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Navigating This Crisis: Founder Insight

Any crisis is a test to your business. But the current COVID-19 situation is testing founders and their businesses like nothing else since the financial crisis of 2008. These are unprecedented times. Now could be the time to bury your head in the sand until the world goes back to normal. Or it is precisely the time to pivot and innovate.

Dr. Maurice Ferre, CEO & Chairman of Insightec and I were asked to join a panel moderated by Marco Gibreti Founder and CEO of Vesuvio Ventures to discuss the topic of how we, as founders are navigating the current crisis. We talked about two key questions, what to do and what not to do. The following is a summary of that discussion and experience share of how we at Wyncode & Wyntalent are navigating the crisis. See link at the end for a podcast of the full conversation.

Crisis brings with it the opportunity to test yourself which (hopefully) brings out the best. For Wyncode the impact of COVID-19 has most certainly brought challenges but it has brought the best out in our team and it pushed us to pivot. The silver lining for us has been a variety of things, the main one being the launch of our online learning program called Wyncode Remote LIVE. It has also been energizing to see the unity, effectiveness and dedication of our team and students who have all rallied to work as hard as ever on the journey of transforming into software developers and product designers.

What To Do

  1. Lean on community! In particular on your fellow founders. It’s a unique, crazy journey being a founder during normal times. This multiplies 10x when the world is in a position such as this. I stay connected with founders through amazing communities like Endeavor​ and Entrepreneur Organization​. I have also made a point to reach out via text, facetime or voice note to fellow founders not in those communities to check in but also to have a space to share.

  2. Identify your options, make a plan & take swift action. As founders, we need to be decisive and take action. Look at your cashflow, how much runway do you have? We created a few different scenarios. If we miss certain revenue goals, that will trigger cost saving measures (of varying degrees) for our business. One of the biggest costs most companies have is people. Given the current global climate it’s fair to say that we are all going to have to make some tough decisions if those decisions haven’t already been made. In the end you need to preserve the company in order for people to have jobs to return to. Even after you have made this plan, make sure to reevaluate regularly. Make it part of your process since this is an unprecedented time and there is so much uncertainty. I surveyed a small group of top entrepreneurs in Miami and here is what one of them shared when I asked what they have done to get through this: “1) Develop multiple contingency plans that address varying degrees of revenue reductions in order to extend cash runway, 2) communicate to our community/clients to support them during this time., 3) Pursue public subsidies.” If you are a small business you can apply for Payroll Protection (PPP). Another said “Preserve cash, communicate regularly, adjust goals.”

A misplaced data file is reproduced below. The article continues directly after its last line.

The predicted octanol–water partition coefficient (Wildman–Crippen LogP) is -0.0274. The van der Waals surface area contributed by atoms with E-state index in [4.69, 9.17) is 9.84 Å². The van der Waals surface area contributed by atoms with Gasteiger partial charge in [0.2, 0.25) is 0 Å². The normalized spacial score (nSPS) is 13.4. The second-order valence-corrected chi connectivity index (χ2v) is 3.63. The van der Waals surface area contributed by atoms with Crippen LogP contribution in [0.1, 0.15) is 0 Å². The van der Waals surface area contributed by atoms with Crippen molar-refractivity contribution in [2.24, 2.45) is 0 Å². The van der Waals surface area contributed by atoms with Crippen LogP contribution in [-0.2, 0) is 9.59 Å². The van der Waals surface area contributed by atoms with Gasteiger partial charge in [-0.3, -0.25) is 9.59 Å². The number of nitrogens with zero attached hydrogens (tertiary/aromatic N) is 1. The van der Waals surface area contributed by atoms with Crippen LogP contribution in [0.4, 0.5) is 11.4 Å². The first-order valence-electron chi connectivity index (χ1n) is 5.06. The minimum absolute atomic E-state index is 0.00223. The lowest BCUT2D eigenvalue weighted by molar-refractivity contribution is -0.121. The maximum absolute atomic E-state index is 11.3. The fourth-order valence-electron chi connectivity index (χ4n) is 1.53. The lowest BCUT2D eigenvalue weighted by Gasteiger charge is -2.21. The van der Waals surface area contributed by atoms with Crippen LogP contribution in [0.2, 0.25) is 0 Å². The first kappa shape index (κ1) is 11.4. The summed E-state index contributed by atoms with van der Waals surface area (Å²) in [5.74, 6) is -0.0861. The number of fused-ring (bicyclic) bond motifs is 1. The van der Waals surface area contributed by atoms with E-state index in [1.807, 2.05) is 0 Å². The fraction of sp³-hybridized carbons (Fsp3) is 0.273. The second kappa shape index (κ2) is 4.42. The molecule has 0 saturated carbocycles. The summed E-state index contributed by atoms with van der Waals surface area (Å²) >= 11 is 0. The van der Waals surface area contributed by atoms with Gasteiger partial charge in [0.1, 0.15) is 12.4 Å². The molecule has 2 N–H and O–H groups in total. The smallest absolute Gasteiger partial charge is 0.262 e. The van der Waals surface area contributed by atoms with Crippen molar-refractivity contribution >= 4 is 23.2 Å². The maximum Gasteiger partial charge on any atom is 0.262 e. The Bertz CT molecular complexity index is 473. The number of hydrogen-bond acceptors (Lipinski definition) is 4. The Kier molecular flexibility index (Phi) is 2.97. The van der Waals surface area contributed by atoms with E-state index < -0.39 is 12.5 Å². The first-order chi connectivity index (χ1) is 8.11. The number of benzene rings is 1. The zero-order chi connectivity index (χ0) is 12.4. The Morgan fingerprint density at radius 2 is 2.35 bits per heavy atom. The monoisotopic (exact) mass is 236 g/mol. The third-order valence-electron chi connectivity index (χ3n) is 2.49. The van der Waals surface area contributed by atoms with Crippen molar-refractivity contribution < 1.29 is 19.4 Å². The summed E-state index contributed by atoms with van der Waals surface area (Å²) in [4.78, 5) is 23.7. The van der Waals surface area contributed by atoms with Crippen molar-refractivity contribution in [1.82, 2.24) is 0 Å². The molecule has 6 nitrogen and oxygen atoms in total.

3. Over communicate and be transparent. Communication and transparency is at the core of many successful businesses. Now is the time to let people know exactly what’s going on. In surveying founders a majority mentioned the importance of communication, “closer communication with clients and team”.

  4. Negotiate everything. From rent abatement to licenses, insurance and subscriptions. Save everywhere possible.

What NOT To Do

  1. Don’t panic. As one founder put it simply, “Don’t panic, don’t overspend”. Know that crisis can breed chaos and while unsettling it also brings opportunity. The best founders thrive in challenging situations. This is exactly one of those situations. Bring out the best in yourself, your team and your business.

  2. Don’t act like it’s business as usual. It isn’t. “Don’t ignore things and pretend like things will return to normal quickly. We have never dealt with a pandemic like this and we are not sure of how long this will last. We cannot simply go about business as normal without making major adjustments.” For some, business will never return to what it was before the crisis. Now is the time to pivot and innovate – not the time to keep on trying what worked before in the hope that it will work now. Look at the options, plan and have backup plans ready in case they are needed.

The above survey was sent to a small but established group of entrepreneurs in South Florida.

The world is in a state of flux right now. With that said, some pretty successful businesses have been founded in times of challenge and uncertainty. Companies like Whatsapp, Venmo, Groupon were all born during the 2008 financial crisis.

How has COVID changed your product or service offering? What are you doing to make your pivot a success in these difficult times and beyond?

You can listen here to the panel with Maurice Ferre, Marco Gibreti or you can watch it here.

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